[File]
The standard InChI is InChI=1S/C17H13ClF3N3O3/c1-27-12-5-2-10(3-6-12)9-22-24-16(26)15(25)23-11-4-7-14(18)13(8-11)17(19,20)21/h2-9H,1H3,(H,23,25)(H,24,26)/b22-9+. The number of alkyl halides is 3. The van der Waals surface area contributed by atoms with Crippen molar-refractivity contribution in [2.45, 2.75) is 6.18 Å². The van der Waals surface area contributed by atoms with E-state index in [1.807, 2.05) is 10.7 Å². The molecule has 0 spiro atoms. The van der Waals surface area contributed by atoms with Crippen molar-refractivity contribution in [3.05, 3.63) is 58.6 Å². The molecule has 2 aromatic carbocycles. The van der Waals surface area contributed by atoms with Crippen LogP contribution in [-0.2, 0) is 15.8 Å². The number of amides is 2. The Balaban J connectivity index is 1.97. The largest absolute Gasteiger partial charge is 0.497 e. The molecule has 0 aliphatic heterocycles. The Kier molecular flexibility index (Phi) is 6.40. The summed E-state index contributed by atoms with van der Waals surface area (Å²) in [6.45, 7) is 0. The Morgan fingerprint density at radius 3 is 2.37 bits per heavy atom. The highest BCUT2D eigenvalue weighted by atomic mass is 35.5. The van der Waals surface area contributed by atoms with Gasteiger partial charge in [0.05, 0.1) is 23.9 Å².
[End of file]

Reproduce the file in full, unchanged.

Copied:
The standard InChI is InChI=1S/C17H13ClF3N3O3/c1-27-12-5-2-10(3-6-12)9-22-24-16(26)15(25)23-11-4-7-14(18)13(8-11)17(19,20)21/h2-9H,1H3,(H,23,25)(H,24,26)/b22-9+. The number of alkyl halides is 3. The van der Waals surface area contributed by atoms with Crippen molar-refractivity contribution in [2.45, 2.75) is 6.18 Å². The van der Waals surface area contributed by atoms with E-state index in [1.807, 2.05) is 10.7 Å². The molecule has 0 spiro atoms. The van der Waals surface area contributed by atoms with Crippen molar-refractivity contribution in [3.05, 3.63) is 58.6 Å². The molecule has 2 aromatic carbocycles. The van der Waals surface area contributed by atoms with Crippen LogP contribution in [-0.2, 0) is 15.8 Å². The number of amides is 2. The Balaban J connectivity index is 1.97. The largest absolute Gasteiger partial charge is 0.497 e. The molecule has 0 aliphatic heterocycles. The Kier molecular flexibility index (Phi) is 6.40. The summed E-state index contributed by atoms with van der Waals surface area (Å²) in [6.45, 7) is 0. The Morgan fingerprint density at radius 3 is 2.37 bits per heavy atom. The highest BCUT2D eigenvalue weighted by atomic mass is 35.5. The van der Waals surface area contributed by atoms with Gasteiger partial charge in [0.05, 0.1) is 23.9 Å².